Given rising deficits of government budgets across the globe, they simply cannot afford to increase their debt servicing outlays. It makes conservative investments more and more meaningless over time, as raging inflation eventually eats into all those meager profits made by investing in the indebted fiat currencies. So, argument number two for a highly esteemed successful investor Ray Dalio: unlike fiat currencies, cryptos don’t carry any underlying debts, and it’s beautiful!

Tom Hank’s Cast Away character said dollars were worthless in a desert island. We use plastic cards for our daily shoppings rather than measurable and countable hard cash. These examples give a better idea that a currency is just a commonly acceptable medium for the exchange of goods and services among people – something that we call a legal tender. What is most important is not the currency itself, but the surrounding infrastructure. If by the time the regulators “will kill it and they will try to kill it” many global businesses and services will participate in a ramified, extended, geographically boundless network accepting crypto payments, then the “killing job” must aim at the network rather than Bitcoin. Okay, assume they “kill” Bitcoin, but what about Ether, Solana, Ripple, Doge, and hundreds of other liquid coins? Will they succeed at killing all of them at once given the fact that the network still accepts any of them?

I once wrote that all kinds of restrictions eventually result in growing premiums, because the less something available the more people desire to own and stockpile it. Thus, many western European countries implemented exchange controls in the years immediately following World War II. The measures were gradually phased out, as the post-war economies steadily strengthened. Across my examples, Ghana’s exchange restrictions during the 1970s and early 1980s caused its black market premium to climb above 4000%. In China, the black market premium for gold happened to surge in times of famine and social unrests, such as during the Collectivisation and the Great Leap Forward, causing gold to skyrocket in local markets.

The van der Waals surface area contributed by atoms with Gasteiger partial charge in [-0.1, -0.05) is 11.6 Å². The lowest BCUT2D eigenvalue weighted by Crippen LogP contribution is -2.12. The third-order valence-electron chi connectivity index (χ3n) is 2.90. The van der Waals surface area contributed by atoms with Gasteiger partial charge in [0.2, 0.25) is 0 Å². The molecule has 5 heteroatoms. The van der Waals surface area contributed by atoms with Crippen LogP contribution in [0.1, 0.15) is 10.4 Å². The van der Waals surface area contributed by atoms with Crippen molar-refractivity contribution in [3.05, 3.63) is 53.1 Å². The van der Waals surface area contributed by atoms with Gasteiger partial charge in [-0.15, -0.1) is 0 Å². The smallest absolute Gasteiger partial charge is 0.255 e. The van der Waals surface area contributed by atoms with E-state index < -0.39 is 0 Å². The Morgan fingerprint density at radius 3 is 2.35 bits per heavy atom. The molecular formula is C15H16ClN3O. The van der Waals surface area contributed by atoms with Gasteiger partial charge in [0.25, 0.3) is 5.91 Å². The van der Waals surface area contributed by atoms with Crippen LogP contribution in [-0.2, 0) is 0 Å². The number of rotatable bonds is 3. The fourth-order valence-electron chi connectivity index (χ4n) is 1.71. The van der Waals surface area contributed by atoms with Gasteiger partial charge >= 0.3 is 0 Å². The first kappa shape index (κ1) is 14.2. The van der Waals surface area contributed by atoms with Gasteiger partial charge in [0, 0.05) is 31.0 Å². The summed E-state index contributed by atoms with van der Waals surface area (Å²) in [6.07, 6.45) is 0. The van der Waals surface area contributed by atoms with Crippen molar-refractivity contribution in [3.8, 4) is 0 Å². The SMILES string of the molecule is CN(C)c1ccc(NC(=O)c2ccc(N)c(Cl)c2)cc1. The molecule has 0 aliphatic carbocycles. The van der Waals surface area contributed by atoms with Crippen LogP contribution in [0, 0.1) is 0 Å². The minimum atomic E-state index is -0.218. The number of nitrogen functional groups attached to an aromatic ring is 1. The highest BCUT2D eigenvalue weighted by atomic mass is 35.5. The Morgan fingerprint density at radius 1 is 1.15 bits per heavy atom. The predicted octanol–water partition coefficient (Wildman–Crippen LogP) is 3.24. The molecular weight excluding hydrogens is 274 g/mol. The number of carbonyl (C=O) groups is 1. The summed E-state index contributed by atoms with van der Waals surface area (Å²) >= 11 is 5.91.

Many world’s outright prohibitions of cryptocurrencies mainly happened around 2017 and 2018, coinciding with Bitcoin’s previous bull run. As central banks and governments noticed the surge of common interest in cryptocurrencies, ignoring this growing market was no longer an option for them. Although there is no direct evidence that those actions contributed to the followed profound rise in the crypto assets, one thing remains obvious: they weren’t able to undermine their rising popularity.

Unlike Ray Dalio and many other crypto skeptics, many other influential people away from the crypto-related business like Jake Dorsey and Elon Musk, as well as top-ranked officials, don’t focus on the inherent “conflict of interest” between blockchain crypto and the classic fiat. For example, Senator Tom Carper (D-Del.) in November 2013 said “Virtual currencies are not going away. Their emergence has potentially far-reaching implications for the federal government and society as a whole.” Recently Pat Toomey, the most senior Republican on the U.S. Senate Banking Committee, has requested legislative proposals to support cryptocurrency innovation, blockchain and protect crypto investors. “Rather than trying to ignore or suppress cryptocurrency and related technologies, regulators and legislators alike need to recognize that open, public networks are here to stay. Our laws and regulations must adapt to these developments,” said Senator Toomey.